In most modern Linux distributions, network configuration is handled by NetworkManager, a desktop-neutral service that seamlessly manages connections. It leverages D-Bus and HAL to provide a standardized programming interface through which higher-level applications can interact with network configuration and expose networking functionality to the end user. NetworkManager has largely eliminated the need for managing network configuration through text files or the command line in all but a few corner cases.
KDE and GNOME both have their own custom graphical frontend components for NetworkManager that make it easy for users to connect to wireless networks and perform other network-related configuration tasks. KDE uses the KNetworkManager component, which was in dire need of a refresh for KDE 4.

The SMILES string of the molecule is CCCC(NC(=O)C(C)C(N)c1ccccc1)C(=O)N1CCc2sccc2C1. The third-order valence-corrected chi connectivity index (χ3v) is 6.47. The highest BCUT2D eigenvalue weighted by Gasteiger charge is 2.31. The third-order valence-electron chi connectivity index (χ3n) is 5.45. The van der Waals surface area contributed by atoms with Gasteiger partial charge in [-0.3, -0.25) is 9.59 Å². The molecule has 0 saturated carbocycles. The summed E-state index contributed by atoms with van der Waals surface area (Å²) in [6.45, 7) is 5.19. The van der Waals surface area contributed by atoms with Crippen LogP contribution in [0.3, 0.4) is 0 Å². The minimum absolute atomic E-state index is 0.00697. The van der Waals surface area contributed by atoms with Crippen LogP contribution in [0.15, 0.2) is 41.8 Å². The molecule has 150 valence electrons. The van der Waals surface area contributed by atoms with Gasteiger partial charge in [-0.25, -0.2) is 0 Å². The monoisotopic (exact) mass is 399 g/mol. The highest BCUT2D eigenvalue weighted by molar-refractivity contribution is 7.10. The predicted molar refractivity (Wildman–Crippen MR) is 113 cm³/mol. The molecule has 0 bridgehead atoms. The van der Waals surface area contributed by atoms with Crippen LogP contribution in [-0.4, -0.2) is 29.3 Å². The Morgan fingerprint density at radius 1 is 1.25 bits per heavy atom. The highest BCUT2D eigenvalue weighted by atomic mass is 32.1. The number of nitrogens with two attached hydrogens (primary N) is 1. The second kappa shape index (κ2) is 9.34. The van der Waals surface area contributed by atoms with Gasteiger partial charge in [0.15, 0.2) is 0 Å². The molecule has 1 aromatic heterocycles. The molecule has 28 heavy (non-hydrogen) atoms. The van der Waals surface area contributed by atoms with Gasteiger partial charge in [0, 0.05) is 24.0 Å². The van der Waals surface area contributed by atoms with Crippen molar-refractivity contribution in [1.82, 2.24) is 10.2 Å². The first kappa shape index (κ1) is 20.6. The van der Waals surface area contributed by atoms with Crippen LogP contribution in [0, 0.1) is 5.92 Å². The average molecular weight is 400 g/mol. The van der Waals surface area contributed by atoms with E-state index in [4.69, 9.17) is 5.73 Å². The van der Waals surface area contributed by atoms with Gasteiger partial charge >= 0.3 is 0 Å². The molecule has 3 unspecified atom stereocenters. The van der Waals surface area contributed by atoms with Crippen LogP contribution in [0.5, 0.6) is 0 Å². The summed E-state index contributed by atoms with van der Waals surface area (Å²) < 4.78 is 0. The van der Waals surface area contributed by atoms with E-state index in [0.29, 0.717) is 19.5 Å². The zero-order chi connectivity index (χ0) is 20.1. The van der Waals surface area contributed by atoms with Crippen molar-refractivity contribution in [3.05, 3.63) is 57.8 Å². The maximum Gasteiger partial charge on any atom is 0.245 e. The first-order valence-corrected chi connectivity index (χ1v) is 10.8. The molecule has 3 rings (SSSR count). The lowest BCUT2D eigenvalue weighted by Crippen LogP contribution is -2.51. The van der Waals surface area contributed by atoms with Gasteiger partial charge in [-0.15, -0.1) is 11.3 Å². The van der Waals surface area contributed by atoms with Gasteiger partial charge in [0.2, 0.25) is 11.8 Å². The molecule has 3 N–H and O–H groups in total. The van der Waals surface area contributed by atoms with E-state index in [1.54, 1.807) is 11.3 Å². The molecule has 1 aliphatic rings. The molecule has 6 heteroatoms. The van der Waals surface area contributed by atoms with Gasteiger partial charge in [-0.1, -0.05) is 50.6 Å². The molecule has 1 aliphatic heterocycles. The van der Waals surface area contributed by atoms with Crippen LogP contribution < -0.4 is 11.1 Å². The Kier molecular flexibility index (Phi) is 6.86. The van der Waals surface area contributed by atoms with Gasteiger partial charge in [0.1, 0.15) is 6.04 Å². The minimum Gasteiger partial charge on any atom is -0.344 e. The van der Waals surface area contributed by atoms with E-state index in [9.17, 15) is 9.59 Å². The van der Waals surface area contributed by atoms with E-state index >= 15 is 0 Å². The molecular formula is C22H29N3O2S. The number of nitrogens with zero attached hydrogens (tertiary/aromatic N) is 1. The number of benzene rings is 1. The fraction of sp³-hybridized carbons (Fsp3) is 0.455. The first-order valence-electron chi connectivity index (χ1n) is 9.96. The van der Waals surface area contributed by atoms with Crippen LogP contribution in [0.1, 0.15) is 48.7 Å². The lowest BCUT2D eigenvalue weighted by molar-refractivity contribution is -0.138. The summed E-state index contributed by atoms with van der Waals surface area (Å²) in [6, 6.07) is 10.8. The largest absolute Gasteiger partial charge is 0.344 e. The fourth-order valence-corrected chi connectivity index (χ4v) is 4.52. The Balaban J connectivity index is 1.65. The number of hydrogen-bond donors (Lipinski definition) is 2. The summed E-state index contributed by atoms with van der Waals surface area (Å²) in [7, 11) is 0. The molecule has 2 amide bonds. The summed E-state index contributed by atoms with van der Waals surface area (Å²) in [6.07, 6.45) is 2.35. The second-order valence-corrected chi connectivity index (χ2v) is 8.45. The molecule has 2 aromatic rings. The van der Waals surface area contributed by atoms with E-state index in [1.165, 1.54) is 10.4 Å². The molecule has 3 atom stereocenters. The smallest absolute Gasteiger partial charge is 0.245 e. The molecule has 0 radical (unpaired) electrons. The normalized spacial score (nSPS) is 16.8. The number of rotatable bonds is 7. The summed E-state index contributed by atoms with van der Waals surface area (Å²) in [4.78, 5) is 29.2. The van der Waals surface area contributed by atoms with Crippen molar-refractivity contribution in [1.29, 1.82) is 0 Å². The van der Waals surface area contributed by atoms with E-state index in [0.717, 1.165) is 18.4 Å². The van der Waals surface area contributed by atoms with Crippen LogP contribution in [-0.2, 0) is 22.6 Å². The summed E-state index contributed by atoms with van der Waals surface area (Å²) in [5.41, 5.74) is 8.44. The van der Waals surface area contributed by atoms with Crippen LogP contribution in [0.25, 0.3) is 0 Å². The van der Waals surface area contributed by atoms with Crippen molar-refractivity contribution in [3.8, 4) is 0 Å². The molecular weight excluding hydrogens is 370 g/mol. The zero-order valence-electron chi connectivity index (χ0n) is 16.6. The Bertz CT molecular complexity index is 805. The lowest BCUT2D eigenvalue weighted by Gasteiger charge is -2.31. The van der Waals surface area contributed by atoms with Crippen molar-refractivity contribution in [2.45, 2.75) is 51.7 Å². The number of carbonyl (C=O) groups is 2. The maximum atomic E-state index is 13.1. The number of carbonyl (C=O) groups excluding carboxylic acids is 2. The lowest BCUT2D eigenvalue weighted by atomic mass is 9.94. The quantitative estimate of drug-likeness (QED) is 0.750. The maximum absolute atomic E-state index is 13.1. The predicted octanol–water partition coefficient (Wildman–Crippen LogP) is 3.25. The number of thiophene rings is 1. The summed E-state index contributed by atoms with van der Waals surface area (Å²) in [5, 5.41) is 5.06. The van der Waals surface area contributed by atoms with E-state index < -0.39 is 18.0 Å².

KDE contributor Sebastian Kügler is working on a new Plasma-based front-end that takes advantage of the NetworkManager support in Solid, KDE's hardware abstraction layer. The latest prototype, which is available from KDE's version control system, has a lot of potential.
In a blog entry about the new plasmoid, Kügler discusses the various usability lessons that he learned from testing WiFi configuration tools on other platforms, including Maemo, an iPod Touch, Windows, and the GNOME NetworkManager panel applet. He attempted to draw on the best elements of those while avoiding their mistakes.
"So one of my personal goals is to not make all those mistakes in the interface for networkmanager in KDE4. We're not there yet, but progressing OK," he wrote. "It is in no way near release quality yet, more like an early Alpha. We're trying to have a first working version out within the next couple of months, hopefully in time for the distros that ship in spring."
It won't be included in KDE 4.2, he says, but he hopes that it will be ready for KDE 4.3.
Source: Ryan Paul